The West Lothian Question has been an enduring conundrum. Reading a book by the late journalist Arnold Kemp, it was interesting to learn that it raised its ugly head long before Tam Dalyell turned it into a cause célèbre in the 1970s.
Apparently it can be traced to AV Dicey’s book England’s Case Against Home Rule written in 1885 during the debates on the Irish question. Even though it is an old concept, events of the last few months show this is a can of worms whose time has well and truly come. Yesterday politicians were reaching for the tin-openers once again to open up the question of why Scottish MPs should be allowed to vote on English-only issues when English MPs are denied the chance to vote on devolved Scottish issues.
It was David Cameron’s English Votes for English Laws (Evel) solution to the anomaly that was troubling the SNP at Prime Minister’s Questions.
With typical craftiness the SNP engineered a change of stance on the English issue as it became clear that it was to benefit from an influx of new members in the general election. The SNP “principle” of Nationalist MPs declining to vote on English matters, because they don’t apply to Scotland, has been unceremoniously ditched.
In the interest of maximising the party’s influence at Westminster, the SNP has decided it can vote after all on English health and education on the grounds that decisions taken at Westminster will have an impact on Scotland’s budget.
So it was that the SNP’s Westminster leader Angus Robertson stood up at Prime Minister’s Questions yesterday to complain bitterly about Cameron’s Evel plans that prevent English MPs from being over-ruled by the House as a whole on English matters.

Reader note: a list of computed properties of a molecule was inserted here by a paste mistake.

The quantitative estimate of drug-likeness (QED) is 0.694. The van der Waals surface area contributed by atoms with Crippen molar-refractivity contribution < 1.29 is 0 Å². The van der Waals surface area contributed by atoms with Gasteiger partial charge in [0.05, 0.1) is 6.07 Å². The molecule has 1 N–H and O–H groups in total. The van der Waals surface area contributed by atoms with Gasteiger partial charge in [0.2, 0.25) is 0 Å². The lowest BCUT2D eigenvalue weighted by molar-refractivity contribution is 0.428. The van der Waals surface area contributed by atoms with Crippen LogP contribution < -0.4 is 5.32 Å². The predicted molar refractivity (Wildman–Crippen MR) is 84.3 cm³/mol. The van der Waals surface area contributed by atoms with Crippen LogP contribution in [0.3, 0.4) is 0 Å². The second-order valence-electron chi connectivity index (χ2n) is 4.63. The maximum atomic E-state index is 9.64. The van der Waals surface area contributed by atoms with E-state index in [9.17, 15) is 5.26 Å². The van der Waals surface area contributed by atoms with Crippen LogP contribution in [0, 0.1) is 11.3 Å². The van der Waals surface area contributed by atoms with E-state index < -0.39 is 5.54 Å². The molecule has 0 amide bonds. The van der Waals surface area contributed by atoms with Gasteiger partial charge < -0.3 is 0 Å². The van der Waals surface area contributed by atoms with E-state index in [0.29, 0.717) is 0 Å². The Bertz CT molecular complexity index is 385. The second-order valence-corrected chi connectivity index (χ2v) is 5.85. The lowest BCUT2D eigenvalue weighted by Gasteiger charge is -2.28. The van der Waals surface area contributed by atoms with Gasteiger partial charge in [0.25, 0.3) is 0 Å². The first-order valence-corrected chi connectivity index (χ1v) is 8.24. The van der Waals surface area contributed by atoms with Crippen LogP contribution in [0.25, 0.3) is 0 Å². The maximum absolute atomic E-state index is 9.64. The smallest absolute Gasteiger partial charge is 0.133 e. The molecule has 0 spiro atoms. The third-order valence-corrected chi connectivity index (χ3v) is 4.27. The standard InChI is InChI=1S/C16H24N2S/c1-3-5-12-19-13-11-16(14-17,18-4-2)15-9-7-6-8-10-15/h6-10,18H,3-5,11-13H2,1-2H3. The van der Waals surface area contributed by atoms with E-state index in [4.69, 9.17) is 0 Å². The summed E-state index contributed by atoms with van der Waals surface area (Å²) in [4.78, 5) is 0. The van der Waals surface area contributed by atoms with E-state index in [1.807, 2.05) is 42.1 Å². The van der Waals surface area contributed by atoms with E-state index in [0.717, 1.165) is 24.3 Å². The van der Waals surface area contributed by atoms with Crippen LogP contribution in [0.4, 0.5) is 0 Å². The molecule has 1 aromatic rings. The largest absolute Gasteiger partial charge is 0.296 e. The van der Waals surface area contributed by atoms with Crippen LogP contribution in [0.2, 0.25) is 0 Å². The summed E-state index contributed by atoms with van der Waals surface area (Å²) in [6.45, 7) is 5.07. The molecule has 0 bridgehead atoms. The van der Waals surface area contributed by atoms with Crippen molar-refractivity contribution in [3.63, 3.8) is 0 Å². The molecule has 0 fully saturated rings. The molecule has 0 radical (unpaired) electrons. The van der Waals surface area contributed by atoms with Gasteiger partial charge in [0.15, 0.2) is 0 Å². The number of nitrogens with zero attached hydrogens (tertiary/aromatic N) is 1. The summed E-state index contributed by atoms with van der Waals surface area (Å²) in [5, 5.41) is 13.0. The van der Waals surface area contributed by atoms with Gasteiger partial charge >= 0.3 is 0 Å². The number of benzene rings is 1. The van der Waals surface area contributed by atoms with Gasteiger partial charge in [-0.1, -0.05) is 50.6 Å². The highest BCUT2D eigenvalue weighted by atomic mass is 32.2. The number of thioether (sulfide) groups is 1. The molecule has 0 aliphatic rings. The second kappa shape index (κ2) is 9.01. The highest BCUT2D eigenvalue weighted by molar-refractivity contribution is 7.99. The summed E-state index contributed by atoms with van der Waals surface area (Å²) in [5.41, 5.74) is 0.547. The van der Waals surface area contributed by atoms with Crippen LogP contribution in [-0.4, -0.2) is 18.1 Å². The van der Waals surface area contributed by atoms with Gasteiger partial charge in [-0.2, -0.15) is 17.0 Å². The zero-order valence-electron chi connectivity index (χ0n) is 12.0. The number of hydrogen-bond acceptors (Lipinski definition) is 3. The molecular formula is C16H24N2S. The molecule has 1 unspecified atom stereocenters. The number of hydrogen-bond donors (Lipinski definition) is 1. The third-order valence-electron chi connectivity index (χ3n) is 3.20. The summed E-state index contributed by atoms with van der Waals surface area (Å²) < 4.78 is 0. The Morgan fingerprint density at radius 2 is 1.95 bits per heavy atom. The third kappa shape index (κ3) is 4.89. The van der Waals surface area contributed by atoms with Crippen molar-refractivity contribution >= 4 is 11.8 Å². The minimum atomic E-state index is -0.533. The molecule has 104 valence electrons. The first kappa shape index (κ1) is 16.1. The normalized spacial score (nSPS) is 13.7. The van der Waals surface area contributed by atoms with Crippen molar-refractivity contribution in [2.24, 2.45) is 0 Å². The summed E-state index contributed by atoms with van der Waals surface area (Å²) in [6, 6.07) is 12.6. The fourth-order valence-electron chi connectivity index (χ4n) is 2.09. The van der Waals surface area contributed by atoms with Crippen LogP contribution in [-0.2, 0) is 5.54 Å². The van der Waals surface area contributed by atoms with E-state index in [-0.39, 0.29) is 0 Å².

According to Robertson, the proposal would consign Scottish MPs to “second class status” by excluding them from taking part in committee stages scrutinising votes on English matters. Cameron defended his plans, pointing out that all MPs would be allowed to vote on legislation at its third reading.
That cut little ice with Robertson, who remarked that 58 Scottish MPs out of 59 had just voted to give Holyrood more power over welfare, only to be defeated by the Conservative majority.
No fewer than three other SNP MPs then expressed their concerns about Scottish MPs becoming second class citizens at Westminster. Finally, Cameron drolly remarked that he was “baffled”. “I thought the whole point of the SNP is that SNP members want to exclude themselves from the UK Parliament forever. I thought that was the whole point,” he said.
It will come as no surprise to Tam Dalyell that his and the late AV Dicey’s question is more topical than ever.